Combined substance abuse and psychiatric disorders in homeless and domiciled patients

Merrill Herman, Marc Galanter, Harold Lifshutz

Research output: Contribution to journalArticlepeer-review

25 Scopus citations


Abstract Although homelessness in patients with combined addictive and psychiatric illness is a common problem, little has been reported about the epidemiology of homelessness in this patient population. The authors, in a study of 100 dually diagnosed patients admitted to a large metropolitan psychiatric ho!;pital, found that a large portion of patients (N = 46) were homeless at the time of admission. Alcohol and crack/cocaine were the most frequently used drugs. Interestingly, there were no significant differences on most parameters between those who were homeless and those who were not. The authors observed that among the disadvantaged, inner-city dually diagnosed, many move in and out of the homeless state, seriously compromising their chances for recovery. Self-help treatment programs were more commonly used by homeless than domiciled patients. The homeless population may therefore be amenable to treatment in 12-step groups, as are domiciled patients.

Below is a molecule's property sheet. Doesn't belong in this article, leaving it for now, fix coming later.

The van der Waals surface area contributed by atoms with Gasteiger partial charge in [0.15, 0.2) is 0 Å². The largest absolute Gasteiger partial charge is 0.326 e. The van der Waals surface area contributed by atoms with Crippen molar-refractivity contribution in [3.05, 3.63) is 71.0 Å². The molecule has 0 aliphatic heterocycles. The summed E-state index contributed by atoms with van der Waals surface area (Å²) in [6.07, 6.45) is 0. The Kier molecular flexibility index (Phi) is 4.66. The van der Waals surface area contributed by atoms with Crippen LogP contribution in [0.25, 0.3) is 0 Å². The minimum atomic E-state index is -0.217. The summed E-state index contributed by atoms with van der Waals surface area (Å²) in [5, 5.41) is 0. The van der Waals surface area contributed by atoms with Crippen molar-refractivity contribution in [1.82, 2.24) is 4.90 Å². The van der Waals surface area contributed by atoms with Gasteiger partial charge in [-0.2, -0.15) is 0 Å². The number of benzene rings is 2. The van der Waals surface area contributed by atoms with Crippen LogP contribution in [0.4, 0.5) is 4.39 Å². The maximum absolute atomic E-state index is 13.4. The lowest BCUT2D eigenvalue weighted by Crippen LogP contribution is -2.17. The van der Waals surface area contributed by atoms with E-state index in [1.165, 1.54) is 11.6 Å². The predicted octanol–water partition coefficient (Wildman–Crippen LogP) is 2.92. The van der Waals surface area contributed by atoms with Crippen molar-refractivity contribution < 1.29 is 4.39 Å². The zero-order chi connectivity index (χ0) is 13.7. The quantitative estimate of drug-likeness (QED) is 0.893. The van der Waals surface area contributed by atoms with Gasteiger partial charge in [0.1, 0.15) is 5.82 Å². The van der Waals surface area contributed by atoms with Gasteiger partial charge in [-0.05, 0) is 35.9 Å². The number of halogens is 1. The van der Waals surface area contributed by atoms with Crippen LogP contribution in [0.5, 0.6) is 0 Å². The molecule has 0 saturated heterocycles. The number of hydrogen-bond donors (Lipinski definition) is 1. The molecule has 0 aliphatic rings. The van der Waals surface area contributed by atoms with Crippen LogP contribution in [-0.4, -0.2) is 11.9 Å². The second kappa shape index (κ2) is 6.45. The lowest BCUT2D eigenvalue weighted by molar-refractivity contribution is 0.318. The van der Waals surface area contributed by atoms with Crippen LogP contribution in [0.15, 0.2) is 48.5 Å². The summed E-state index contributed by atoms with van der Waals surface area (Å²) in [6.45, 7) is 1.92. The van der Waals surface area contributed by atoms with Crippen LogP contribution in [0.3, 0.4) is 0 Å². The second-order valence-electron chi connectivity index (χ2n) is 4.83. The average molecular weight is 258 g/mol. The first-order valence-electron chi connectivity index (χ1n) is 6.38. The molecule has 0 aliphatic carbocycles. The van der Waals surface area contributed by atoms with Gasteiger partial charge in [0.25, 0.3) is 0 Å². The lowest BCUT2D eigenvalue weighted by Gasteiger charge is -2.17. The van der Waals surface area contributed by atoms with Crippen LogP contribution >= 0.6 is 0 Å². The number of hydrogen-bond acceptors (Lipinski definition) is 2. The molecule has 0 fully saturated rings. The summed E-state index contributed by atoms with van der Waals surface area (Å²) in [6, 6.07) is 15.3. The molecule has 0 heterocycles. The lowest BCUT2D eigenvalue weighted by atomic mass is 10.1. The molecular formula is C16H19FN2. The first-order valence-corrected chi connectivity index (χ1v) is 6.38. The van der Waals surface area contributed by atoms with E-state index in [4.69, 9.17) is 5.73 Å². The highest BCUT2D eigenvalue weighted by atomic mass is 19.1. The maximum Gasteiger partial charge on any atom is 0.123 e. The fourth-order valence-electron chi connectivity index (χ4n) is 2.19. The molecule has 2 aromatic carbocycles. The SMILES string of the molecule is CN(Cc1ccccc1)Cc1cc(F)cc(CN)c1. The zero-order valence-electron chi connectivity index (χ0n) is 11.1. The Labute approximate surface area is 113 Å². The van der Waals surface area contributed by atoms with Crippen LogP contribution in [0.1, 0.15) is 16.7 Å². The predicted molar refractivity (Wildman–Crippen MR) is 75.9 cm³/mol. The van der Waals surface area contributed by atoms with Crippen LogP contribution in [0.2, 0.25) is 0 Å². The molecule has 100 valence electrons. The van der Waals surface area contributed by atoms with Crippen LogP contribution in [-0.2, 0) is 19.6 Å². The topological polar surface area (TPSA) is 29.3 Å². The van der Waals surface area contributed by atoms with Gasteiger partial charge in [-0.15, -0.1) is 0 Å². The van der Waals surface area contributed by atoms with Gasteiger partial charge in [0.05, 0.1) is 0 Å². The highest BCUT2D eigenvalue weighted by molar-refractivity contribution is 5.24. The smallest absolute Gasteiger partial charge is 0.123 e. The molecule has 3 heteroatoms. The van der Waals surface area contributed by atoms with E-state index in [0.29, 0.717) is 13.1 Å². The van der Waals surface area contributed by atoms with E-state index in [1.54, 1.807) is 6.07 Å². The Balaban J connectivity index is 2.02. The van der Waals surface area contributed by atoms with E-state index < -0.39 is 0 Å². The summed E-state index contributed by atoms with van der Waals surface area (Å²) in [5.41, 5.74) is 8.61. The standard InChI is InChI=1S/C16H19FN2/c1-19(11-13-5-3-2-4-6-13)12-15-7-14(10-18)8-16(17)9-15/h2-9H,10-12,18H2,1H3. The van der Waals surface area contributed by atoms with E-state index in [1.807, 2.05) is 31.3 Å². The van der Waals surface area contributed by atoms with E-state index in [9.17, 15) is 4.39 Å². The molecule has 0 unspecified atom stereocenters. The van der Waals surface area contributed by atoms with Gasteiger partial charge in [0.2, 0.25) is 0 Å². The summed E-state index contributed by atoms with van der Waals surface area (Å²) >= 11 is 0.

Original languageEnglish (US)
Pages (from-to)415-422
Number of pages8
JournalAmerican Journal of Drug and Alcohol Abuse
Issue number4
StatePublished - 1991
Externally publishedYes

ASJC Scopus subject areas

  • Medicine (miscellaneous)
  • Clinical Psychology
  • Psychiatry and Mental health


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